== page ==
We analyzed student stories, using text analytics tools such as Natural Language processing (NLP) and Tone Analyzer to better understand the transition experience. The NLP analyzer helped summarize emotions and concepts, and identified some common concerns of students by identifying common keywords. The Tone Analyzer tool uses linguistic analysis to detect joy, fear, sadness, anger, analytical, confident and tentative tones found in text. Such summarizations of student stories provide suggestions to the college on how we can better orient students and prepare them for their first year. In this paper, we present top concerns of students who are transitioning from high school to college. We will also investigate through the stories if the overall experience of students gets better or worse through their first year.
Awarded PSC CUNY Grant (Traditional A)
I am pleased to announce that I have been awarded the 2019-2020 Cycle 50 PSC-CUNY Research Award (Traditional A) for research in “Using Data Analytics for Personalization of Online Tutoring Systems” to begin July 1st 2019.
Upcoming Workshops at CityTech
I will be presenting the following workshops during March and April 2019
- Scholarship Workshop on “Scholarship of Teaching and Learning” (Location: Academic Building 209, March 15th, 9 – 11:30am)
- Teaching Workshop on “Overcoming Apathy in the classroom”. The same workshop will be presented at the following dates and times. Please pick one that suits you. This workshop is open for full-time and part-time faculty:March 21st (Thursday) – 2:30pm – 3:30pm OR April 2nd (Tuesday) – 4:30pm – 5:30pm. Both workshops will be held at N-227.
- Assessment workshop on April 12th (Location TBD)
Hope to see you all at some or all of the workshops above.
Received Teach Access Grant
I am pleased to announce that I have received the Teach Access Faculty Curriculum Development Grant award to advance the teaching of the design and development of accessible technologies.
About Teach Access: Teach Access is a unique collaboration among members of higher education, the technology industry and advocates for accessibility, with a shared goal of making technology broadly accessible by infusing fundamental concepts and skills of designing and developing accessible technology into higher education. Teach Access includes members from leading tech companies,academic institutions and disability advocacy organizations and other non-profit institutions. Teach Access operates as a fiscal sponsorship fund at the Silicon Valley Community Foundation (SVCF). To learn more visit teachaccess.org or email firstname.lastname@example.org .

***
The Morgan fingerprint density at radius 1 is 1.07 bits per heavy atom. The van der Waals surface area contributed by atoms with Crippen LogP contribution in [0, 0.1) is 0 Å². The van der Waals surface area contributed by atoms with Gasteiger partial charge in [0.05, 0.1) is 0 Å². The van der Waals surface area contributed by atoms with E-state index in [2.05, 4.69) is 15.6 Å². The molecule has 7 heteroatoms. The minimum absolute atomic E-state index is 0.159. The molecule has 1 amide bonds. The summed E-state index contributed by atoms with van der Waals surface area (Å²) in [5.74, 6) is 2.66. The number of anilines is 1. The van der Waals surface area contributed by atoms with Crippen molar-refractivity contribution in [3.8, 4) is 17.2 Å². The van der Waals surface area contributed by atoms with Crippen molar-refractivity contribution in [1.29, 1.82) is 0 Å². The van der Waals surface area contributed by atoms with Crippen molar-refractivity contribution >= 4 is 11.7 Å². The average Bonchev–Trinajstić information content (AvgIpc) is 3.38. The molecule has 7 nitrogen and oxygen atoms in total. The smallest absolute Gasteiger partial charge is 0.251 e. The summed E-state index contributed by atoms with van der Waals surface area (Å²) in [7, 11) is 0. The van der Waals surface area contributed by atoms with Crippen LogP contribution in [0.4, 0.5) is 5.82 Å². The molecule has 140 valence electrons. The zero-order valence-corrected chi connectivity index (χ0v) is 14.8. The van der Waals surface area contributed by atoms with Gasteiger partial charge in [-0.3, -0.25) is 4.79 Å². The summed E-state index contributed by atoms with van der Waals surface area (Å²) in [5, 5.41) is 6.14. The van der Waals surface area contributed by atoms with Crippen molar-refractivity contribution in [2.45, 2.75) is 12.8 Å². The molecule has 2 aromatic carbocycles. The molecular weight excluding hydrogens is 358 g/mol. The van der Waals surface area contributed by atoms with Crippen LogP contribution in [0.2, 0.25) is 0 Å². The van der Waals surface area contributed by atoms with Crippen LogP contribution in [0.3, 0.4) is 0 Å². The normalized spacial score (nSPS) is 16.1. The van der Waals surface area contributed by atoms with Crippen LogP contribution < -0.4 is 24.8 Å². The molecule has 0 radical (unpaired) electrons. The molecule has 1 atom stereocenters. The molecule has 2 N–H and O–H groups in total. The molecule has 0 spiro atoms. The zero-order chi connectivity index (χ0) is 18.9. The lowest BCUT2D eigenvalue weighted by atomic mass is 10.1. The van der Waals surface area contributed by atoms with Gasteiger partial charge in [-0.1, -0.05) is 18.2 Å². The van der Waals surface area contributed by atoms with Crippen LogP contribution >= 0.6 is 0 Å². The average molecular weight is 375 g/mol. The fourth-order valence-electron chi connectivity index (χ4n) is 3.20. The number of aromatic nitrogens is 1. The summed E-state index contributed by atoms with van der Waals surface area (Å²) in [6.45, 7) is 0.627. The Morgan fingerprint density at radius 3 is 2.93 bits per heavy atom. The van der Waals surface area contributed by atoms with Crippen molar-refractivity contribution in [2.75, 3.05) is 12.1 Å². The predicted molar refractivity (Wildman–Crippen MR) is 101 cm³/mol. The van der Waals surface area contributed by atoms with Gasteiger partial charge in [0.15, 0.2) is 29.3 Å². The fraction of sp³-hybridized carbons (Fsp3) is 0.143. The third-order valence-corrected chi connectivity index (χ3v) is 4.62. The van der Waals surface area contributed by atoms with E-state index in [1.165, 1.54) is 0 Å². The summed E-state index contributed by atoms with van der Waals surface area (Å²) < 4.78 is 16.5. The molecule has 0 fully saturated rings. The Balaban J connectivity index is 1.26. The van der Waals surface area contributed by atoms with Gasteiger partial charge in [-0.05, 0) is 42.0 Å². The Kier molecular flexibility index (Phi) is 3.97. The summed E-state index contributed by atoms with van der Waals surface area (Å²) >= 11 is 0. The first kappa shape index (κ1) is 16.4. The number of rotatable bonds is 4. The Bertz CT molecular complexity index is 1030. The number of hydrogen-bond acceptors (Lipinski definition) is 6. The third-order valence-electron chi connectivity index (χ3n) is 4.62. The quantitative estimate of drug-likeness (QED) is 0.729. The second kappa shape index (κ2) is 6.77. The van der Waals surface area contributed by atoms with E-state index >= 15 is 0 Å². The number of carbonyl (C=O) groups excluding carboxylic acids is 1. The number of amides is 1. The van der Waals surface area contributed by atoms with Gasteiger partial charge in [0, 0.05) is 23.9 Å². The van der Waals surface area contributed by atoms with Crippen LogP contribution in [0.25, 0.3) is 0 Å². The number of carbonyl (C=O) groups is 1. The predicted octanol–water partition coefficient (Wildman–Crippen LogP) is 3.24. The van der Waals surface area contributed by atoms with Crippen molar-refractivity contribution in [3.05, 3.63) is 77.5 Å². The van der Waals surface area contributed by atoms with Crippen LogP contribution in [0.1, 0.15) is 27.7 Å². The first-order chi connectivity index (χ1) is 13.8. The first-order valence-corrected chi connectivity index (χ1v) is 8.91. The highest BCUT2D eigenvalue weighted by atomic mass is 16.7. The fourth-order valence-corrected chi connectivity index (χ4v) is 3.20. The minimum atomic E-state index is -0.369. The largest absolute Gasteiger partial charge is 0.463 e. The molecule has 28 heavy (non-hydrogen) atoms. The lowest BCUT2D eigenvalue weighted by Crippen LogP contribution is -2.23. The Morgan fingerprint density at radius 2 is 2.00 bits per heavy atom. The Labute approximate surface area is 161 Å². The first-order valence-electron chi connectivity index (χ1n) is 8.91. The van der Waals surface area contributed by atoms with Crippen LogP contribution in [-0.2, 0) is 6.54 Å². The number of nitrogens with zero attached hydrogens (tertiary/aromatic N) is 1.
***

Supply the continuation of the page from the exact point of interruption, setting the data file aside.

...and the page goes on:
Poster accepted at ACM SIGCSE 2019 Conference
I am pleased to inform that our Poster titled “A Peer based Tutoring and Mentoring Model for First Year Computer Science Courses Based on Strategies Used by Songbirds for Learning”, (with co-author L. Baron) has been accepted for publication at the 50th ACM Special Interest Group on Computer Science Education (SIGCSE ’19) to be held from February 27– March 2nd, 2019 at Minneapolis, Minnesota, USA.”
Upcoming Talks (Science Fiction Symposium and CUNY IT Conference)
I will be giving talks (as part of panel discussions) at the following venues:
Third Annual City Tech Symposium on Science Fiction, Tuesday, Nov 27th, 2018. 4:00pm-4:50pm
Topic: Frankenstein Panel: Mary Shelley’s Novel’s Influence on Scientists and Technologists
Location: Academic Complex A105
Moderator: Justin Vazquez-Poritz
Heidi Boisvert, Entertainment Technology Department
Robert MacDougall, Social Sciences Department
Ashwin Satyanarayana, Computer Systems Technology Department
Jeremy Seto, Biological Sciences Department
17th Annual CUNY IT Conference (Nov 29-30th), 2:15pm – 3:15pmTopic: Mapping Brooklyn: Digital Tools to Support Place-Based Learning
Abstract: Participants from a range of disciplines will discuss their experiences using geospatial mapping tools for research on, and instruction in, Brooklyn’s social history and urban development. We will confront a central challenge in using technology in undergraduate education: developing digital tools that are at once approachable and compelling, while providing sophisticated computer-based applications that have the capacity to yield new insights into topics from the humanities.
Christopher Swift (Presider), Associate Professor of Theatre
Ting Chin, Assistant Professor of Architectural Technology
Anne Leonard, Associate Professor of Information Science
Anne Leonhardt, Associate Professor of Architectural Technology / Director of Digital Technology
Sean MacDonald, Professor of Economics
Ashwin Satyanarayana, Associate Professor of Computer Systems Technology
Satyanand Singh, Associate Professor of Mathematics
Peter Spellane, Professor of Chemistry
Venue:John Jay College of Criminal Justice (524 West 59th Street, New York, NY 10019)
2018-2019 Teaching Award
I am pleased to announce that I have been selected (along with Prof. Janet Liou-Mark) for the 2018-2019 PDAC Teaching Recognition Award. The PDAC Teaching Recognition Award honors faculty with long-term dedication to actualizing City Tech’s mission as a teaching institution “committed to high quality technological and professional education.” This may include but is not limited to innovative teaching/learning practices in the classroom, labs or online; creation of inclusive learning environments, a history of shared teaching/learning expertise with colleagues, and other initiatives that support student, faculty and/or community engagement.
Awardees are required to offer faculty development activities in Spring 2019. I will lead a two-part workshop, “Overcoming apathy in the classroom: facilitate learning by getting students to think and talk,” and Janet will lead a three-part workshop for faculty on how to implement the peer-led-team-learning instructional model into their courses.
I will post the dates of my two part workshop as soon as it is finalized